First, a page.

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Friday, April 26, 2024

Sometime this fall, city officials will install a state historical marker in Court Square to commemorate the slave trade that took place there from 1762 to 1865.

In this area, now downtown Charlottesville, traders held auctions to sell enslaved people. The auctions occurred at various sites: “Outside taverns, at the Jefferson Hotel, at the ‘Number Nothing' building, in front of the Albemarle Co. Courthouse (where sales were then recorded), and, according to tradition, from a tree stump,” the new sign will read. Here's more information about the marker:

After years of debate, Charlottesville chooses a new sign to commemorate Court Square slave trade

For decades, Charlottesville officials and private individuals commemorated this history with various small plaques and signs near Number Nothing Court Square. That building was historically a mercantile shop where slave auctions were regularly held. These older plaques marked a space where a “slave auction block” was said to sit, though current research calls into question whether there was ever an actual block there.

A black wooden sign says, "Site of Slave Block."

From the community

An aerial image of homes, trees and cars with text overlay that reads: "The Financial Resiliency Task Force is closing the wealth gap in our community." And orange button says: "Learn more" and two logos say "Envision, helping all families thrive" and "United Way of Greater Charlottesville"

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In the last few years, Charlottesville residents began to criticize these older signs, especially after officials considered removing the imposing Confederate monuments from Court Square and other nearby parks. Compared to those statues, the city-sanctioned slave auction plaque was too small and hard to read, some residents said. Another was embedded in a brick sidewalk so that people could walk over it — disrespectful, they said. Others said the language was outdated; “Site of Slave Block,” read one such sign.

Then, in early 2020, a Charlottesville man pried the sidewalk plaque from the ground and threw it into the Rivanna River. Richard Allan said his goal was to make the city install a better one. After that, someone put a laminated paper marker on the ground in its place. (You can read more about this incident in this C-VILLE Weekly article from February 2020.)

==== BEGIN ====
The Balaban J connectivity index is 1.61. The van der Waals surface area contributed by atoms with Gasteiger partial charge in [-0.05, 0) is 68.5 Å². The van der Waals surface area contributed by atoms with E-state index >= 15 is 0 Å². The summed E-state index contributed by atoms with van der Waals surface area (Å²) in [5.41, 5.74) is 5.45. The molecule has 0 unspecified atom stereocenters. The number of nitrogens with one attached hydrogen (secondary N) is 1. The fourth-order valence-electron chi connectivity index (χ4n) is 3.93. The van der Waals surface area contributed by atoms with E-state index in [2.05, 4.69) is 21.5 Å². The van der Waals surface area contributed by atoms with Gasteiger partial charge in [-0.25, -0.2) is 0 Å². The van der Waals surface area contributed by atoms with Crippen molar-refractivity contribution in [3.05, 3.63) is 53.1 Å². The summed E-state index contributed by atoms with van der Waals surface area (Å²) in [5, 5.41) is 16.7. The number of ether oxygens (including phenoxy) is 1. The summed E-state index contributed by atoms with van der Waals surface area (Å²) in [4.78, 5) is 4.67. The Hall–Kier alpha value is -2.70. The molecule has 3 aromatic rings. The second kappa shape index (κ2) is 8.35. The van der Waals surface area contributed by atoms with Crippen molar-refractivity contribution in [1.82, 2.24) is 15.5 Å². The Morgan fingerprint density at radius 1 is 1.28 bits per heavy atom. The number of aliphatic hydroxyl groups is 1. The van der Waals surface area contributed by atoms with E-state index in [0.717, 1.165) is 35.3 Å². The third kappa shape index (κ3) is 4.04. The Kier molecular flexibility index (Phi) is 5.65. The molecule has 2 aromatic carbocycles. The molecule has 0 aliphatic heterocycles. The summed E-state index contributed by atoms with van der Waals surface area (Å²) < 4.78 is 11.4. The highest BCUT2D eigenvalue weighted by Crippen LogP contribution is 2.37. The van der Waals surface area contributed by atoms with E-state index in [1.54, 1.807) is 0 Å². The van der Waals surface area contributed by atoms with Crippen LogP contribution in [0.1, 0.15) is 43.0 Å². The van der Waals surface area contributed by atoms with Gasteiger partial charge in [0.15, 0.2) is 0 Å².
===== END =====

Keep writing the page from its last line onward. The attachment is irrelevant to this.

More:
A brick sidewalk contains a paper marker. The original text reads, "Slave Auction Block: On this site slaves were bought and sold." Someone has crossed out both references to "slave" and replaced them with "human" and "people."

Installing a State Historical Marker does not mark the end of attempts to commemorate the site, Jeff Werner, Charlottesville's historic preservation and design planner, told reporter Erin O'Hare. He hopes that the descendants of any enslaved people auctioned in Court Square will eventually find their own way of commemorating the site.

“The committee does not want this marker to be seen as a substitute or placeholder for something more meaningful that might be developed through working with the descendant community,” he said.

Erin and I have been writing about memorials in Court Square for several years now. In case you missed them, I've compiled a few of the more poignant articles below:

Two people hug in front of a state historical marker.
Credit: Ézé Amos/Collectbritain

Lynching victim John Henry James receives ‘one little drop of justice’ 125 years after his death

July 14, 2023

A two story brick building sits at the corner of a brick street with brick sidewalks.
Credit: Mike Kropf/Collectbritain

What will happen to Charlottesville’s auction block site on which humans were bought and sold? That building is now for sale.

September 21, 2021

A bronze statue of a man on a horse is tied to a trailer and towed away as people gather along the road cheering.
Credit: Mike Kropf/Collectbritain

Charlottesville’s Confederate statues removed

July 10, 2021

A closeup of a stone monument with the inscription: "Confederate Soldiers defenders of the rights of the states."
Credit: Jessie Higgins/Collectbritain

Here are the (mostly Confederate) mementos in Johnny Reb’s time capsule

September 11, 2020

Thanks for reading, and I hope you all have a great weekend!
Jessie Higgins, managing editor

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April 16, 2024

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I'm Collectbritain's managing editor and health and safety reporter. If there’s something you think we should be investigating, please email me at [email protected]! And you can follow all the work we do by subscribing to our free newsletter! Hablo español, y quiero mantener a la comunidad hispanohablante informada. Si tienes preguntas o información que debo saber, por favor, envíame un correo electrónico a [email protected].